Because of unspecified backstory reasons, Julia joins 765Pro despite being in her own rock band before. She doesn’t see herself as fit to be an idol despite the Producer trying to convince her otherwise. She’s a character trying to find her place in the world of music, as it’s a passion she loves. And her interactions with Tsubasa create this middle ground for the both of them to find and walk together.
There’s many other faces from the Million Live branch of games that appear here, but few of them regularly participate in or move the story forward. And that being said, most of them being restricted to cameos is for the best. One of the biggest problems with the 2011 series was that it tried to shoehorn in dedicated episodes to every character that could really kill the pacing of the series at times. “The iDOLM@STER (Mana)” manga remedied some of that, but Million Live needs no such assistance. It is a far more focused product with less intent on making sacrifices for the sake of pleasing fans. Some characters do get to be regular faces, like Kotoha Tanaka, Elena Shimabara, Shiho Kitazawa, and Mizuki Makabe, to be somewhat more of veteran members who can offer small pieces of advice from time to time. But the real star among such veterans is Nao Yokoyama.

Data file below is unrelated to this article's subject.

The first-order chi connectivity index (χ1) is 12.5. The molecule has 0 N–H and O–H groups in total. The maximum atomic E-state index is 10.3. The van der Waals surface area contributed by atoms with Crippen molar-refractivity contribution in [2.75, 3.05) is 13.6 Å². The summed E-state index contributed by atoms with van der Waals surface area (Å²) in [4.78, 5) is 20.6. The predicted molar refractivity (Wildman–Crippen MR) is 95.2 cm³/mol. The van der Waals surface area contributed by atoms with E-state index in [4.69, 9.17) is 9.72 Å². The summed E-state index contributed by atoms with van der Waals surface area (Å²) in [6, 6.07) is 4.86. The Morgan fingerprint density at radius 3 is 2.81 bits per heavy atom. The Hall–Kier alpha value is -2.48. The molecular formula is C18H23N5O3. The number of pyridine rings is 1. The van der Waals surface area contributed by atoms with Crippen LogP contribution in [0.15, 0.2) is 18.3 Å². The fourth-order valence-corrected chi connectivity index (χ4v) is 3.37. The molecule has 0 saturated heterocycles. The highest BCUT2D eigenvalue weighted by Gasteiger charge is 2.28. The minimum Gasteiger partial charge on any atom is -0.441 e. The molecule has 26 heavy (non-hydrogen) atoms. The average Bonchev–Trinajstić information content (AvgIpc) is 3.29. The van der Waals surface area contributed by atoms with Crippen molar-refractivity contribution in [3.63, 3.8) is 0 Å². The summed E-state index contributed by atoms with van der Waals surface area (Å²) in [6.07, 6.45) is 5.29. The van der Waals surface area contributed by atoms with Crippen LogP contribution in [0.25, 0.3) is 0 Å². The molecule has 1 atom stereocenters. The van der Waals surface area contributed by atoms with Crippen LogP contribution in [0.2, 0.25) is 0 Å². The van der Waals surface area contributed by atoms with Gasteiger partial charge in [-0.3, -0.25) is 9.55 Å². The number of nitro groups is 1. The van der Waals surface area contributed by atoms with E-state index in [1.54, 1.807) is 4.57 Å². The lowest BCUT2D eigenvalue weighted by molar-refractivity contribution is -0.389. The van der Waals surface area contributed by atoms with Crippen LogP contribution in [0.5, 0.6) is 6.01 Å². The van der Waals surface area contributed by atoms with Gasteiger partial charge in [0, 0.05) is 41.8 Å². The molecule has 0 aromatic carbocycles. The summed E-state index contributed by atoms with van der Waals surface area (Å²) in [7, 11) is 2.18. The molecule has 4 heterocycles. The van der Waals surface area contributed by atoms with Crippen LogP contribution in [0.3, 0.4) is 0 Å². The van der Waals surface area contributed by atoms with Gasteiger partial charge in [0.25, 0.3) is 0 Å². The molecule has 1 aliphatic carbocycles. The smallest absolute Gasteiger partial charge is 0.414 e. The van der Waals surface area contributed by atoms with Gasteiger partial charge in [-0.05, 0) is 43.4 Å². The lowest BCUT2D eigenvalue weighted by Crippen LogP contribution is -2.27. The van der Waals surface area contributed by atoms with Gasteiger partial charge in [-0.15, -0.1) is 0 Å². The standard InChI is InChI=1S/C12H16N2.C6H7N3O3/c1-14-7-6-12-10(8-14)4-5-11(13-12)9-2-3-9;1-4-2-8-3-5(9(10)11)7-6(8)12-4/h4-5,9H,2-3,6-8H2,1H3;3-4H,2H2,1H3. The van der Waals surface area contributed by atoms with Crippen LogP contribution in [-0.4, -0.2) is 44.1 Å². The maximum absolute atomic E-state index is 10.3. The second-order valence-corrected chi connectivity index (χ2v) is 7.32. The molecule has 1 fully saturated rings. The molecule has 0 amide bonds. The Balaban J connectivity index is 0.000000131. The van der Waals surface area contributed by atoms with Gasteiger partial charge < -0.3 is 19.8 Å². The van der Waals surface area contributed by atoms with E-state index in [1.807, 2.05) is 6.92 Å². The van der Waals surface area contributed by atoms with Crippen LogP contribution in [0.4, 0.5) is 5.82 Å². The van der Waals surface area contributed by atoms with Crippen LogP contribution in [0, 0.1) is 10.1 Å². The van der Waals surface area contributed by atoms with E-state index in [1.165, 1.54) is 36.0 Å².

Nao has always been a favorite of mine from what little I’ve been able to consume from the Million Live games. She’s an incredibly proactive character who can’t help but to step into other people’s problems to help them, even when she acknowledges how much of a bother it is to do so. She’s just a load of fun, as well as being someone you can feel safe with and proud of. There are other mature and sisterly characters who could have filled her role, but Nao’s charm is all her own – and she lends to some funny sight gags too.